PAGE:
André Breton

Elza Adamowicz (Queen Mary, University of London)
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André Breton (1896–1966) was one of the founders of Surrealism (with Louis Aragon, Robert Desnos and Paul Eluard), its leading theoretician, and its oft-contested leader. He was a poet (

Clair de terre

, 1923 ;

Le Revolver à cheveux blancs

, 1932), a prosewriter (

Nadja

, 1928 ;

Les Vases communicants,

1932,

L’Amour fou

, 1937), an editor (

La Révolution surréaliste

, 1924-29 ;

Le Surréalisme au service de la révolution

, 1931-33), an exhibition curator, and an art critic.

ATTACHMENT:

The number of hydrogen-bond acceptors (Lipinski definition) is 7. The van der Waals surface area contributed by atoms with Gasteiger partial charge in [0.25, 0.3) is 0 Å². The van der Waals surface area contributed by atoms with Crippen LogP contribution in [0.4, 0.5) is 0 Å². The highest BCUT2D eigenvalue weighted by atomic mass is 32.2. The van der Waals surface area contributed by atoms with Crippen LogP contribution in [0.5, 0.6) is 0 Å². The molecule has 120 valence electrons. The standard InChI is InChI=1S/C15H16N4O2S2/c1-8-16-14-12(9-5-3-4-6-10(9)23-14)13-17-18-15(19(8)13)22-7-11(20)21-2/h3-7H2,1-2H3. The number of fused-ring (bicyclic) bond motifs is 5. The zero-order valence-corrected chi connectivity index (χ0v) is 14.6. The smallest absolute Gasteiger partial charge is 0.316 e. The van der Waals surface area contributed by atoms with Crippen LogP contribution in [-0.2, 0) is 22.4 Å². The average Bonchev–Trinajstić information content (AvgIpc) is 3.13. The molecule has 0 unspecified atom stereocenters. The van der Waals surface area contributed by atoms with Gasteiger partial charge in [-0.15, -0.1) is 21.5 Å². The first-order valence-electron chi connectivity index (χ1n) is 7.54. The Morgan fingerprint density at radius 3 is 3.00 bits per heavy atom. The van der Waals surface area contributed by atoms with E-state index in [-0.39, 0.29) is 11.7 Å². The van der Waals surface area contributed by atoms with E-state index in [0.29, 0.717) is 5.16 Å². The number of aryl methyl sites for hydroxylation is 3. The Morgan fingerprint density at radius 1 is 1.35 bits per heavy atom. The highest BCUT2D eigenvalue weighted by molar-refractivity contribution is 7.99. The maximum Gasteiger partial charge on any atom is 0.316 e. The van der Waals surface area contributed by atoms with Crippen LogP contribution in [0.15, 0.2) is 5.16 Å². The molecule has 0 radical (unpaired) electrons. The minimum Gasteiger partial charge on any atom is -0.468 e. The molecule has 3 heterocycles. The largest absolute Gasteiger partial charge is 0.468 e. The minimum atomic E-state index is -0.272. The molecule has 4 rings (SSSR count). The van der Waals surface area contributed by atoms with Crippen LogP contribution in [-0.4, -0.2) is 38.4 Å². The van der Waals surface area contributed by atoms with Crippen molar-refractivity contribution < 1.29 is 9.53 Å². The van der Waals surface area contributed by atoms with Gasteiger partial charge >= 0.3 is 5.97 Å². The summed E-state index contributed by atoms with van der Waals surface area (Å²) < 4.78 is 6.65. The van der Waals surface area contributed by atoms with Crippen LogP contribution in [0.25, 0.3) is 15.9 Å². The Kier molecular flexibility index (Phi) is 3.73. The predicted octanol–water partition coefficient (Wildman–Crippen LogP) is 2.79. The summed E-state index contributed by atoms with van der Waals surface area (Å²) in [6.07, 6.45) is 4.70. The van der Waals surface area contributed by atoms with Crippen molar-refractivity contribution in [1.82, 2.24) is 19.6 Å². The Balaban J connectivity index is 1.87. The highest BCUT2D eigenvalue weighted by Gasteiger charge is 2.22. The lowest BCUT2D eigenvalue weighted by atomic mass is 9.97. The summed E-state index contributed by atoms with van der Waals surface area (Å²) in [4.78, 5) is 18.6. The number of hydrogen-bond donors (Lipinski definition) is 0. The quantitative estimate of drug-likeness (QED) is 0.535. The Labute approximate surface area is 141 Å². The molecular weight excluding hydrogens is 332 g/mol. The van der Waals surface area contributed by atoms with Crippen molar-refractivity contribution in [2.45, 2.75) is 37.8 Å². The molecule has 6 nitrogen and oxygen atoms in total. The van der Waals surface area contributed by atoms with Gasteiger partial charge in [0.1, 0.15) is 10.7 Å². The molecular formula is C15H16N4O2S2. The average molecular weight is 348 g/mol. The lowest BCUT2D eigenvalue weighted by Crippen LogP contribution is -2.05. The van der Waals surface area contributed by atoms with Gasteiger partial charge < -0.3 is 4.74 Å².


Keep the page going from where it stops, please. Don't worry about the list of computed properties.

Breton was born on 18 February 1896 in Tinchebray, France. He went to the Lycée Chaptal in Paris, where he wrote his first poems, influenced by Symbolism. He studied medicine and during World War I he worked as a medical auxiliary at the Hôpital La Pitié in Paris, where he discovered Freudian techniques. In the

2736 words

Citation: Adamowicz, Elza. "André Breton". The Literary Encyclopedia. First published 26 January 2012 [https://www.litencyc.com/php/speople.php?rec=true&UID=557, accessed 20 May 2024.]

557 André Breton 1 Historical context notes are intended to give basic and preliminary information on a topic. In some cases they will be expanded into longer entries as the Literary Encyclopedia evolves.

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